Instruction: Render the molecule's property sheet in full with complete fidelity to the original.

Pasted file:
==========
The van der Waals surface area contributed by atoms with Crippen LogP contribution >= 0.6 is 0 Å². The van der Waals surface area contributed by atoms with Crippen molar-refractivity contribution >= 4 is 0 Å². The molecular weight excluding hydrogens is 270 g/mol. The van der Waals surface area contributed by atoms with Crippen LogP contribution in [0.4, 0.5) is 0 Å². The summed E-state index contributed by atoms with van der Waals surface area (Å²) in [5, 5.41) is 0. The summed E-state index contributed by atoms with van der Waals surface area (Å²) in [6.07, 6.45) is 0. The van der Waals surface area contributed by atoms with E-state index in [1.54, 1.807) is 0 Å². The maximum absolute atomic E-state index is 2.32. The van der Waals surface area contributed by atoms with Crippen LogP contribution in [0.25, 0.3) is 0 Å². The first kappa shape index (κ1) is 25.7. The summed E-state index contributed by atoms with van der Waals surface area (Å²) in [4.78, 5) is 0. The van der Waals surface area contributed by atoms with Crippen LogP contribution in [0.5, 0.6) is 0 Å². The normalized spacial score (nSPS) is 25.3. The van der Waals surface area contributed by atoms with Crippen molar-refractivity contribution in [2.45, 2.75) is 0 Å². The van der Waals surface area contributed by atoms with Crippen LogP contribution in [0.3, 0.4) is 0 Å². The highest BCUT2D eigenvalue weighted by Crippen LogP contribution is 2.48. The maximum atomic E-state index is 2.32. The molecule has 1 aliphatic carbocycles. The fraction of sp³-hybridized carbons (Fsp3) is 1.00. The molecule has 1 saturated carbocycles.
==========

The van der Waals surface area contributed by atoms with Crippen LogP contribution >= 0.6 is 0 Å². The van der Waals surface area contributed by atoms with Crippen molar-refractivity contribution >= 4 is 0 Å². The molecular weight excluding hydrogens is 270 g/mol. The van der Waals surface area contributed by atoms with Crippen LogP contribution in [0.4, 0.5) is 0 Å². The summed E-state index contributed by atoms with van der Waals surface area (Å²) in [5, 5.41) is 0. The summed E-state index contributed by atoms with van der Waals surface area (Å²) in [6.07, 6.45) is 0. The van der Waals surface area contributed by atoms with E-state index in [1.54, 1.807) is 0 Å². The maximum absolute atomic E-state index is 2.32. The van der Waals surface area contributed by atoms with Crippen LogP contribution in [0.25, 0.3) is 0 Å². The first kappa shape index (κ1) is 25.7. The summed E-state index contributed by atoms with van der Waals surface area (Å²) in [4.78, 5) is 0. The van der Waals surface area contributed by atoms with Crippen LogP contribution in [0.5, 0.6) is 0 Å². The normalized spacial score (nSPS) is 25.3. The van der Waals surface area contributed by atoms with Crippen molar-refractivity contribution in [2.45, 2.75) is 0 Å². The van der Waals surface area contributed by atoms with Crippen LogP contribution in [0.3, 0.4) is 0 Å². The highest BCUT2D eigenvalue weighted by Crippen LogP contribution is 2.48. The maximum atomic E-state index is 2.32. The molecule has 1 aliphatic carbocycles. The fraction of sp³-hybridized carbons (Fsp3) is 1.00. The molecule has 1 saturated carbocycles.